This weekend it has been the Festival of Museums throughout Scotland (and Museums at Night throughout the UK). We had a great time yesterday (May 17th) on an architectural art bus tour organised by the Glasgow Gallery of Modern Art, and hosted by Dress for the Weather architects. There is currently an exhibition at GOMA by Nathan Coley, using the architectural form of places of worship in Edinburgh to form a dramatic model landscape, our tour was inspired by this and we visited two religious buildings in the South Side of Glasgow (Glasgow Gurdwara and Govan Old).
I have included a taster of some of the sketches and models in the video, but I am looking forward to seeing them all on display in GOMA together.
Today is World Heritage Day, a day organised by UNESCO to celebrate global international heritage. This got me thinking about places which I have enjoyed visiting which have an official world heritage site designation (individual country designations can be seen on the UNESCO website)
I compiled a Flickr set of photos from visits in the last year or so, including UK and Indian sites.
Today’s unconventional advent calendar for 9th December is all about clubs, societies and organisations going on within an area, featuring a notice board in Cove and Kilcreggan in rural Argyll. Virtually every area will have local clubs and societies for any type of subject, from sports to literary events to music and heritage, long established and part of a bigger organisation or perhaps small and informal and entirely independent. People are a big part of cultural planning, they are cultural planning assets. Whenever I go on holiday I tend to gravitate towards the small cafes and end up picking up lots of leaflets to have a nosey at what is on (libraries and parish notice boards are a good source of information too, and tourist information centres). I have ended up going to fascinating events by serendipity taking a role, happening to be in the right place at the right time and chatting to someone or seeing a stray flyer. Of course, internet research is good too.. but when you’re a cultural planner on holiday it pays to hang out in lovely little community places, for people watching and good coffee, and pop up events may just be coming your way. Bike tag, anyone? Pop up street food market? A community choir in a reclaimed warehouse arts space?
My other unconventional advent calendar entries here.
Today I have been playing with You Tube capture, an app I only recently downloaded (most of my video editing has been done in iMovie or Premier Pro, with the odd session of Final Cut Pro thrown in for good measure).
I find that although you can only do a minimum of editing with the app, it is good for stabilising the video and also trimming the clips. It is also quick to upload via wifi, and you can add the main details such as titles, keywords and privacy levels. It also lets you share directly from the app, which could be handy for quick sharing. I used my iPad mini to record an unlikely Edinburgh Tourist attraction, the great glass elevator in Waverley Station. This gives you a handy panoramic shortcut to get to street level from the station concourse. Not the most conventional of tourist attractions, but worth a look!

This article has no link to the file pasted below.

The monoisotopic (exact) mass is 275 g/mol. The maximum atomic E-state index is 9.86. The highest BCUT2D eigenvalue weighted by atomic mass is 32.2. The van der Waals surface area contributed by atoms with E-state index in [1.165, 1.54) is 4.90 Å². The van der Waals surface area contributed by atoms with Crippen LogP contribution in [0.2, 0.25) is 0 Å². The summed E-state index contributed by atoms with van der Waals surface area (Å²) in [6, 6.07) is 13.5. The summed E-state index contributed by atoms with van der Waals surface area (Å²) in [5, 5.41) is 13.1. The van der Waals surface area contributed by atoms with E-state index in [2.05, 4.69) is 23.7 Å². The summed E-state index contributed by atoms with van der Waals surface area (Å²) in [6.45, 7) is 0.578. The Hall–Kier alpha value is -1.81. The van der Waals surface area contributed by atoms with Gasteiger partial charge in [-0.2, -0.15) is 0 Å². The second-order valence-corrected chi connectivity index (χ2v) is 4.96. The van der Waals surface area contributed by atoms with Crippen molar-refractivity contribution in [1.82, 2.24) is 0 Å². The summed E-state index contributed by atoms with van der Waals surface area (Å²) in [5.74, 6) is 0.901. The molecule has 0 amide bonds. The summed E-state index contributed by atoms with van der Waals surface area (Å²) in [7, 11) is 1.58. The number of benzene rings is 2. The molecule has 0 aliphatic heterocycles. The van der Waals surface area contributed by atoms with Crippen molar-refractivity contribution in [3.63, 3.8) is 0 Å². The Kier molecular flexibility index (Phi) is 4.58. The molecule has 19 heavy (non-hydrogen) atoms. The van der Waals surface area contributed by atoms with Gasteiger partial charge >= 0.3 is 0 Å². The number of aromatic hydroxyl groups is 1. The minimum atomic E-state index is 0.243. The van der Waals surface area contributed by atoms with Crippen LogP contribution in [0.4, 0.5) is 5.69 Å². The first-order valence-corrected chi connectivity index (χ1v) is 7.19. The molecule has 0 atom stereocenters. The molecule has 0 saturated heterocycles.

This is a short video on the recent art exhibition I had at Gladstone’s Land, Edinburgh. It was filmed by Bad Monkey Films, and shows the installation process, opening night event and a short introduction to the project featuring comments from some of the attendees.
I am currently showing my latest work at the Gladstone’s Land Gallery, Lawnmarket, Edinburgh (on the Royal Mile). The exhibition showcases some of the illustration work which I developed from my genealogical travels, and also a preview of my e-book which accompanies the exhibition.
Hope to see you here… do come along if you happen to be in Edinburgh!
I am happy to say that yesterday I saw balloons in Bristol, for I have always wanted to see them since I picked up a postcard years ago of the Clifton Suspension Bridge at the time of the balloon festival. One blog which I follow (Picturing England) had a recent post about this very subject, so now I share my own pictures in delight. The seagulls seemed to be soaring with them, the early evening light was wonderful.
I am in Bristol to do some research and artworks as part of my current project (which finishes with an exhibition at Gladstone’s Land, Edinburgh on the Royal Mile from 2nd to 7th of July, do come along!). The project is called “Are You Here” and is a genealogical journey exploring family history, identity and place through illustration and digital media. I have discovered in family tree research which my mum and dad and I have been doing for a number of years that we had 19th century relatives from Bristol on one branch, and early 20th century relatives, two of whom were artists, in Brighton on another branch. Castle Park is now sited on what used to be the area where my family once lived.